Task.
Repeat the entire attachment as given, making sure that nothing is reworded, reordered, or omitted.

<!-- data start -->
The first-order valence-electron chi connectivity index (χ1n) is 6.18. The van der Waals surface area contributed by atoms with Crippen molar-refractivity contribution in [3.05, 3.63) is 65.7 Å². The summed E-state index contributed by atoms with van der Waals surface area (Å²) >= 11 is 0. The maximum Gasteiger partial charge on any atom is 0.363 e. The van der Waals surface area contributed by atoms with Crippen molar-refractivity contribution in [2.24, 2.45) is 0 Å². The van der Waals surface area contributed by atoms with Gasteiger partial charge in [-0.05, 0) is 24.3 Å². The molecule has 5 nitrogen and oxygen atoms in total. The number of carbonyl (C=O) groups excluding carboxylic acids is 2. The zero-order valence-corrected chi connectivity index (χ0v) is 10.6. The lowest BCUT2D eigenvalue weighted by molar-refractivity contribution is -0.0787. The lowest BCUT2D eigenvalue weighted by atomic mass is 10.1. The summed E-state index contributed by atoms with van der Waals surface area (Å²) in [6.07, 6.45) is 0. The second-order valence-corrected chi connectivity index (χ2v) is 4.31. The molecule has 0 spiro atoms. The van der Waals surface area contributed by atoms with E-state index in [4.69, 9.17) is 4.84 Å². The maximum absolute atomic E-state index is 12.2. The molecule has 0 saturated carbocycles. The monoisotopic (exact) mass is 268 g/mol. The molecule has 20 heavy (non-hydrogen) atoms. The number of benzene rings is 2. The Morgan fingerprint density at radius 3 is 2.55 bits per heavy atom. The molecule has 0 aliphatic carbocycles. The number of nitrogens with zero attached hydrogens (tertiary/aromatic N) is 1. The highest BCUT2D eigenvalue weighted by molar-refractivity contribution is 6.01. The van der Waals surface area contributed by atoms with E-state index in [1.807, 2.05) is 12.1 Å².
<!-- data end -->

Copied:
The first-order valence-electron chi connectivity index (χ1n) is 6.18. The van der Waals surface area contributed by atoms with Crippen molar-refractivity contribution in [3.05, 3.63) is 65.7 Å². The summed E-state index contributed by atoms with van der Waals surface area (Å²) >= 11 is 0. The maximum Gasteiger partial charge on any atom is 0.363 e. The van der Waals surface area contributed by atoms with Crippen molar-refractivity contribution in [2.24, 2.45) is 0 Å². The van der Waals surface area contributed by atoms with Gasteiger partial charge in [-0.05, 0) is 24.3 Å². The molecule has 5 nitrogen and oxygen atoms in total. The number of carbonyl (C=O) groups excluding carboxylic acids is 2. The zero-order valence-corrected chi connectivity index (χ0v) is 10.6. The lowest BCUT2D eigenvalue weighted by molar-refractivity contribution is -0.0787. The lowest BCUT2D eigenvalue weighted by atomic mass is 10.1. The summed E-state index contributed by atoms with van der Waals surface area (Å²) in [6.07, 6.45) is 0. The second-order valence-corrected chi connectivity index (χ2v) is 4.31. The molecule has 0 spiro atoms. The van der Waals surface area contributed by atoms with E-state index in [4.69, 9.17) is 4.84 Å². The maximum absolute atomic E-state index is 12.2. The molecule has 0 saturated carbocycles. The monoisotopic (exact) mass is 268 g/mol. The molecule has 20 heavy (non-hydrogen) atoms. The number of benzene rings is 2. The Morgan fingerprint density at radius 3 is 2.55 bits per heavy atom. The molecule has 0 aliphatic carbocycles. The number of nitrogens with zero attached hydrogens (tertiary/aromatic N) is 1. The highest BCUT2D eigenvalue weighted by molar-refractivity contribution is 6.01. The van der Waals surface area contributed by atoms with E-state index in [1.807, 2.05) is 12.1 Å².